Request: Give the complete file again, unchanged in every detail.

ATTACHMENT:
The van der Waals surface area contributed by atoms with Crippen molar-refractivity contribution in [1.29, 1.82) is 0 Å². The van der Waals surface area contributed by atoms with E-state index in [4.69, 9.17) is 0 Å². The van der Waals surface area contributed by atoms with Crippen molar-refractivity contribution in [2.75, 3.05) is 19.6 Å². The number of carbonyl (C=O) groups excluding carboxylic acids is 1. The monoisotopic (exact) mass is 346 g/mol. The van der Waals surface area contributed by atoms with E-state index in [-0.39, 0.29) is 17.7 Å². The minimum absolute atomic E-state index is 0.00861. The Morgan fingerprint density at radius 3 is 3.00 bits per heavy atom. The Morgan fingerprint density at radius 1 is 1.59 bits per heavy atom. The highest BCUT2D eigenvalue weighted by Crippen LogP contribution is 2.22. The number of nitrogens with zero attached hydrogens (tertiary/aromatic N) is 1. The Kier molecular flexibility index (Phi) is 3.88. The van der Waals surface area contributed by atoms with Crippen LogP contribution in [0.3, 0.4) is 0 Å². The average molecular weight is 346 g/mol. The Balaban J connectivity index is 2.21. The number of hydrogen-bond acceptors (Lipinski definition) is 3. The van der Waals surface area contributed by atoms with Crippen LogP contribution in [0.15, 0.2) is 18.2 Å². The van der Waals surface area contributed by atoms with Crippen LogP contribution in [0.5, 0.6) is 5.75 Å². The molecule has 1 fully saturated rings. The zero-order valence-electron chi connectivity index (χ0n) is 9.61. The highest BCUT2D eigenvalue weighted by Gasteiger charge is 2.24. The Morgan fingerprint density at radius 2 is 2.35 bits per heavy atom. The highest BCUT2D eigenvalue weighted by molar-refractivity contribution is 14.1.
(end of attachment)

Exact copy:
The van der Waals surface area contributed by atoms with Crippen molar-refractivity contribution in [1.29, 1.82) is 0 Å². The van der Waals surface area contributed by atoms with E-state index in [4.69, 9.17) is 0 Å². The van der Waals surface area contributed by atoms with Crippen molar-refractivity contribution in [2.75, 3.05) is 19.6 Å². The number of carbonyl (C=O) groups excluding carboxylic acids is 1. The monoisotopic (exact) mass is 346 g/mol. The van der Waals surface area contributed by atoms with E-state index in [-0.39, 0.29) is 17.7 Å². The minimum absolute atomic E-state index is 0.00861. The Morgan fingerprint density at radius 3 is 3.00 bits per heavy atom. The Morgan fingerprint density at radius 1 is 1.59 bits per heavy atom. The highest BCUT2D eigenvalue weighted by Crippen LogP contribution is 2.22. The number of nitrogens with zero attached hydrogens (tertiary/aromatic N) is 1. The Kier molecular flexibility index (Phi) is 3.88. The van der Waals surface area contributed by atoms with Crippen LogP contribution in [0.3, 0.4) is 0 Å². The average molecular weight is 346 g/mol. The Balaban J connectivity index is 2.21. The number of hydrogen-bond acceptors (Lipinski definition) is 3. The van der Waals surface area contributed by atoms with Crippen LogP contribution in [0.15, 0.2) is 18.2 Å². The van der Waals surface area contributed by atoms with Crippen LogP contribution in [0.5, 0.6) is 5.75 Å². The molecule has 1 fully saturated rings. The zero-order valence-electron chi connectivity index (χ0n) is 9.61. The highest BCUT2D eigenvalue weighted by Gasteiger charge is 2.24. The Morgan fingerprint density at radius 2 is 2.35 bits per heavy atom. The highest BCUT2D eigenvalue weighted by molar-refractivity contribution is 14.1.